With each episode of scandal, as a nation we engage in a fact-finding, a self-exploration, and institute reforms to avoid repetition. But the basic systemic conflict remains.
Evidence of the conflict was apparent soon after enactment of the Exchange Act. The McKesson & Robbins scandal, which broke in 1938, was one of the major financial scandals of the 20th century.
The SEC conducted a rare public investigation of the matter, and discovered that senior management of the company had faked approximately $18 million of the $87 million on the company’s balance sheet.
At the time, McKesson & Robbins was a major company, and $18 million was a lot of money. The fraud was a scandal of the first order.
With respect to the auditors, the New York office of the U.K. firm, Price Waterhouse, the Commission found that the overstatement should have been detected if the auditors had tested inventories or confirmed receivables.  These are basic auditing procedures today. As TIME magazine reported at the time, “How was it possible, the average investor asked, for $18,000,000 in fictitious inventories to deceive seasoned accountants?”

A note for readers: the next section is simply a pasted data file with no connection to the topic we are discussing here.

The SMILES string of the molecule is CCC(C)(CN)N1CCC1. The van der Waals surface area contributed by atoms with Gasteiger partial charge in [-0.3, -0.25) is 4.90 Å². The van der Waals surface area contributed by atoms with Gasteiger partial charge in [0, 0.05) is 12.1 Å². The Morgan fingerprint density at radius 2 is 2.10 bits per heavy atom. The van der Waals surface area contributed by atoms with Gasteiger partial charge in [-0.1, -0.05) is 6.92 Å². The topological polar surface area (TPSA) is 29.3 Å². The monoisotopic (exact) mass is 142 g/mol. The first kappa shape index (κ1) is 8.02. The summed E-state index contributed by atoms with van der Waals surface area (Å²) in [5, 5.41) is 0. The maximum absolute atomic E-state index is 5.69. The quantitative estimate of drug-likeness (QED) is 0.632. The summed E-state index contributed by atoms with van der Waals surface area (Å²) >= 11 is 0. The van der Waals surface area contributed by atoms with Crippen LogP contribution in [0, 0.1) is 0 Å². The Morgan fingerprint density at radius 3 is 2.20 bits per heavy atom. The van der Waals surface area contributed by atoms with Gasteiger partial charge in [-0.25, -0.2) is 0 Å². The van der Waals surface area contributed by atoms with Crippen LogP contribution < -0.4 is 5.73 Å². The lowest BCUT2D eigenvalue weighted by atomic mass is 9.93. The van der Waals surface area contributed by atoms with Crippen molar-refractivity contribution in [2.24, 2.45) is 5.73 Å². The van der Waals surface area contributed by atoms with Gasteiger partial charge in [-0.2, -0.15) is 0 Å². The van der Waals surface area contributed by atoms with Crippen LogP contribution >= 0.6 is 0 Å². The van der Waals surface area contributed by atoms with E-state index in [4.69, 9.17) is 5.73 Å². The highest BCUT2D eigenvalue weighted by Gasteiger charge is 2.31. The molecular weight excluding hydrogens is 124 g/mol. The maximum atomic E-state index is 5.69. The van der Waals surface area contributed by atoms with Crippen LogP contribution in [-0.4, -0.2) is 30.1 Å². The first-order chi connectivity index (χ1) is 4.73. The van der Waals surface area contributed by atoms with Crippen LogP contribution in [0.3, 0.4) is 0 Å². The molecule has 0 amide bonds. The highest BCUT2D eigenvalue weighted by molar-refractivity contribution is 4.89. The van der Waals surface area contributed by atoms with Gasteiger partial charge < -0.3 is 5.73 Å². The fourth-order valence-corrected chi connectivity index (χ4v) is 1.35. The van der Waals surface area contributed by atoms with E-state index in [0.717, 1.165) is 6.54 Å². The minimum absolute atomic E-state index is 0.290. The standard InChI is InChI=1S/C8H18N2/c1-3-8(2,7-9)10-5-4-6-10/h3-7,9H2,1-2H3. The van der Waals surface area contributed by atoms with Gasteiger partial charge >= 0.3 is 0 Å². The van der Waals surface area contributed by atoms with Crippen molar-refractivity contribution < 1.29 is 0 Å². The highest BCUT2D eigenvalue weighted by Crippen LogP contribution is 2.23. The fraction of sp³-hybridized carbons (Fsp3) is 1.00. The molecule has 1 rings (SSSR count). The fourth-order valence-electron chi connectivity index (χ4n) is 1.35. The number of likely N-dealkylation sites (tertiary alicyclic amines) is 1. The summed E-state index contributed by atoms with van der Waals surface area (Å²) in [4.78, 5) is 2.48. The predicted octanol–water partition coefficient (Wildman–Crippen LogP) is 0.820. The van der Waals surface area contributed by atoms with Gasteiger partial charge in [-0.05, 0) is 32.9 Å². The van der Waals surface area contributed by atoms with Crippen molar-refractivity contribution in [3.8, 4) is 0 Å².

Indeed, the omitted procedures were basic auditing procedures at the time. The firm agreed.
But in a remarkable defense published in the New York Times in December 1940, the firm said that the procedures were not performed, quite frankly, because management controlled the scope of the audit. Indeed, the firm reported, management had expressly instructed the firm not to perform the omitted procedures, over the firm’s written warning that the scope of its examination was not sufficiently extensive “to reveal either possible misappropriations of funds or manipulations of the accounts.” 
Under auditing standards today, such instructions would constitute a scope limitation preventing the auditor from expressing an opinion. I recount the story to point to an early, stark sign of how formidable the conflict is.
Auditing standards have been clarified and made mandatory. Accounting standards too have improved, and become more detailed, to be more effective tools for auditors to use in the ritual coaxing that must take place.